Office: DM 284
Specialty: Developmental Science
- Memory and Memory Improvement
- Children's Learning
- Children and the Law
- Educational Psychology
- Applied Cognitive Psychology
- Child Witness
- Research Design
- Theories in Development
Dr. Parker conducts research on the eyewitness testimony of children. She has demonstrated how to facilitate the choice of the correct perpetrator in target-present lineups and the rejection of alternatives in target-absent lineups. This involved the use of appropriate lineup-presentation procedures for children and the development of innovative practice procedures. She also investigates source monitoring capabilities of children in normal memorial circumstances and also after suggestive interviewing. Further research has explored the impact of stress on memory for both children and adults. Dr. Parker teaches undergraduate courses in memory and children's learning and graduate courses in children's memory and the law.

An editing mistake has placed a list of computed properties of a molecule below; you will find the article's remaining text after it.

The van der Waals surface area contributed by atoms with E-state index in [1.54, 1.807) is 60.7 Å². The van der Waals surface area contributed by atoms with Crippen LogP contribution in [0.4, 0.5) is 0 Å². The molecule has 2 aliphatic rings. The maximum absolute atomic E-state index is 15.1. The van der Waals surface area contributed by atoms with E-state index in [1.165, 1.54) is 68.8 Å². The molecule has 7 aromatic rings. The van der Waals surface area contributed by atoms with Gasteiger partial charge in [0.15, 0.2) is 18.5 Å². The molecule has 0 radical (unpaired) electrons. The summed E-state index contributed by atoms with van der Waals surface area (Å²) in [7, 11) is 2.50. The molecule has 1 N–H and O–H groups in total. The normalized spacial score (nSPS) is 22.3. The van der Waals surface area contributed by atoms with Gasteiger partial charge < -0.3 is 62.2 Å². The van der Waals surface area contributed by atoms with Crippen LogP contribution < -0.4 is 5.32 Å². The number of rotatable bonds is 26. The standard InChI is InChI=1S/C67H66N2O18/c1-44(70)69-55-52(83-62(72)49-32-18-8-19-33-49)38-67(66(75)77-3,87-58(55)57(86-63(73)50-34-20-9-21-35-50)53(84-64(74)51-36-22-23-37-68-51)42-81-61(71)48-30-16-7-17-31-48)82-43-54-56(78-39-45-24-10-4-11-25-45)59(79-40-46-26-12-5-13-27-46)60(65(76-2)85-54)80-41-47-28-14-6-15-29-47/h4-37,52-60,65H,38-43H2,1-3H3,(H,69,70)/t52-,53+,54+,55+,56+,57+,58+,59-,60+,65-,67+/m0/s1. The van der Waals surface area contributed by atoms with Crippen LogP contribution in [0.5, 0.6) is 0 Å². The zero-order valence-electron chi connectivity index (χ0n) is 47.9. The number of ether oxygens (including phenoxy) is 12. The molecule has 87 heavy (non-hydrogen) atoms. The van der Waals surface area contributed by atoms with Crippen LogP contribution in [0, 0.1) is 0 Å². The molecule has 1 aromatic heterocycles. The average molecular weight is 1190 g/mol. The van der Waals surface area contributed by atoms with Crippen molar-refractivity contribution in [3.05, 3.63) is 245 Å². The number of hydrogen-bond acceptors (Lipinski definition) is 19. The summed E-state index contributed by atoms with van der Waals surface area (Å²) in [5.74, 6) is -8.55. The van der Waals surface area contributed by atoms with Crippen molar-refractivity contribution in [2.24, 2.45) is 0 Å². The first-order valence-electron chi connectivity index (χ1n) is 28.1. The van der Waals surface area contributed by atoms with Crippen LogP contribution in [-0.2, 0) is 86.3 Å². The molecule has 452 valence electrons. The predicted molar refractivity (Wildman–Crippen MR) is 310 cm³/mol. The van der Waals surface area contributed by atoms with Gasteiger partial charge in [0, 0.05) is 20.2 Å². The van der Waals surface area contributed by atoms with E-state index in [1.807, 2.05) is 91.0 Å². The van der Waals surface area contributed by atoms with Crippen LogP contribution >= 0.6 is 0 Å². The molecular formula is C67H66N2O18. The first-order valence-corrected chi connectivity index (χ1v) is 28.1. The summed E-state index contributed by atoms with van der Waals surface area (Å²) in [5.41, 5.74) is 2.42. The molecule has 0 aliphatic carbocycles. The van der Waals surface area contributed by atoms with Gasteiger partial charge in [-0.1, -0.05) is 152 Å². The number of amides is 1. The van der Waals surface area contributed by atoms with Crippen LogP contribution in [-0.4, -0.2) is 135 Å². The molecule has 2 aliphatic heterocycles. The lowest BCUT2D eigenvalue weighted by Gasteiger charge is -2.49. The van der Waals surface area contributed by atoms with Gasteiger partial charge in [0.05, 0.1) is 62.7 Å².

Parker, J. F., Bahrick, L. E., Fivush, R., & Johnson, P. (2006). The impact of stress on mothers’ memory of a natural disaster. Journal of Experimental Psychology: Applied, 12, 142-154.
Meissner, C., Tredoux, C., Parker, J. F., & Maclin, O. (2005). Investigating the phenomenological basis for eyewitness decisions in simultaneous and sequential lineups: A dual-process signal detection theory analysis. Memory and Cognition, 33, 783-792.
Schrieber, N., & Parker, J. F. (2004). Inviting witnesses to speculate: Effects of age and interaction on children’s recall. Journal of Experimental Child Psychology, 89,31-52
Parker, J. F., & Myers, A. (2001). Attempts to improve children's identifications from sequential-presentation lineups. Journal of Applied Social Psychology, 31, 796-815.
McCauley, M., & Parker, J. F. (2001). When will a child be believed? The impact of victim's age, and juror's gender on children's credibility and verdict in a sexual-abuse case. Child Abuse and Neglect, 25, 523-539.
Parker, J. F., Bahrick, L. E., Lundy, B., Fivush, R., & Levitt, M. (1998). Effects of stress on children's memory for a natural disaster. In D. Herrmann, C. P. Thompson, J. D. Read, D. Bruce, D. G. Payne, & M. P. Toglia (Eds.), Eyewitness memory: Theoretical perspectives (pp. 31-54). Mahwah, NJ: Erlbaum.
- PhD Psychology, University of California- Berkeley, Berkley, CA
- BA Psychology (Honours), McGill University, Montreal, Quebec